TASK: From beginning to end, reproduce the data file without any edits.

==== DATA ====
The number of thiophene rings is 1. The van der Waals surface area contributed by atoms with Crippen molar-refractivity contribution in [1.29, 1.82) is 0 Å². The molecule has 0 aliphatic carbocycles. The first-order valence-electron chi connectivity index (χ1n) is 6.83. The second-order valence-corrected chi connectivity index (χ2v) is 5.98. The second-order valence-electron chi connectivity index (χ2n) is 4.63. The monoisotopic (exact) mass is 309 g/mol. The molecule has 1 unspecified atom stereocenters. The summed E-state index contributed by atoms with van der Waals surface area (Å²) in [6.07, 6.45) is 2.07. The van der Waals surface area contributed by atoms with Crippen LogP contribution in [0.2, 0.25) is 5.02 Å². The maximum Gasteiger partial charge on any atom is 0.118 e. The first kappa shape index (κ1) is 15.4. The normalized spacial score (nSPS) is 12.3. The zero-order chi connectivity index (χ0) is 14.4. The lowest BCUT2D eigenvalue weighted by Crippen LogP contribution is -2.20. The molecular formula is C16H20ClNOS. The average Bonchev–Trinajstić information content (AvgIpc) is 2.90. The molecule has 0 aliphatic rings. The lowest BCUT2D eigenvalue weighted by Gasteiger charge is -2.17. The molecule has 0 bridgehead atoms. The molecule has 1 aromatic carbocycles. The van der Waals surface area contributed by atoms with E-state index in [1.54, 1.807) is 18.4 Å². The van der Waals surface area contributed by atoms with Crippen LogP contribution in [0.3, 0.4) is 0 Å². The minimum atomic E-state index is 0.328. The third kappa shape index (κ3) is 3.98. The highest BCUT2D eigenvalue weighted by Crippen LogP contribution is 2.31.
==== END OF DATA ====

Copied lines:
The number of thiophene rings is 1. The van der Waals surface area contributed by atoms with Crippen molar-refractivity contribution in [1.29, 1.82) is 0 Å². The molecule has 0 aliphatic carbocycles. The first-order valence-electron chi connectivity index (χ1n) is 6.83. The second-order valence-corrected chi connectivity index (χ2v) is 5.98. The second-order valence-electron chi connectivity index (χ2n) is 4.63. The monoisotopic (exact) mass is 309 g/mol. The molecule has 1 unspecified atom stereocenters. The summed E-state index contributed by atoms with van der Waals surface area (Å²) in [6.07, 6.45) is 2.07. The van der Waals surface area contributed by atoms with Crippen LogP contribution in [0.2, 0.25) is 5.02 Å². The maximum Gasteiger partial charge on any atom is 0.118 e. The first kappa shape index (κ1) is 15.4. The normalized spacial score (nSPS) is 12.3. The zero-order chi connectivity index (χ0) is 14.4. The lowest BCUT2D eigenvalue weighted by Crippen LogP contribution is -2.20. The molecular formula is C16H20ClNOS. The average Bonchev–Trinajstić information content (AvgIpc) is 2.90. The molecule has 0 aliphatic rings. The lowest BCUT2D eigenvalue weighted by Gasteiger charge is -2.17. The molecule has 0 bridgehead atoms. The molecule has 1 aromatic carbocycles. The van der Waals surface area contributed by atoms with E-state index in [1.54, 1.807) is 18.4 Å². The van der Waals surface area contributed by atoms with Crippen LogP contribution in [0.3, 0.4) is 0 Å². The minimum atomic E-state index is 0.328. The third kappa shape index (κ3) is 3.98. The highest BCUT2D eigenvalue weighted by Crippen LogP contribution is 2.31.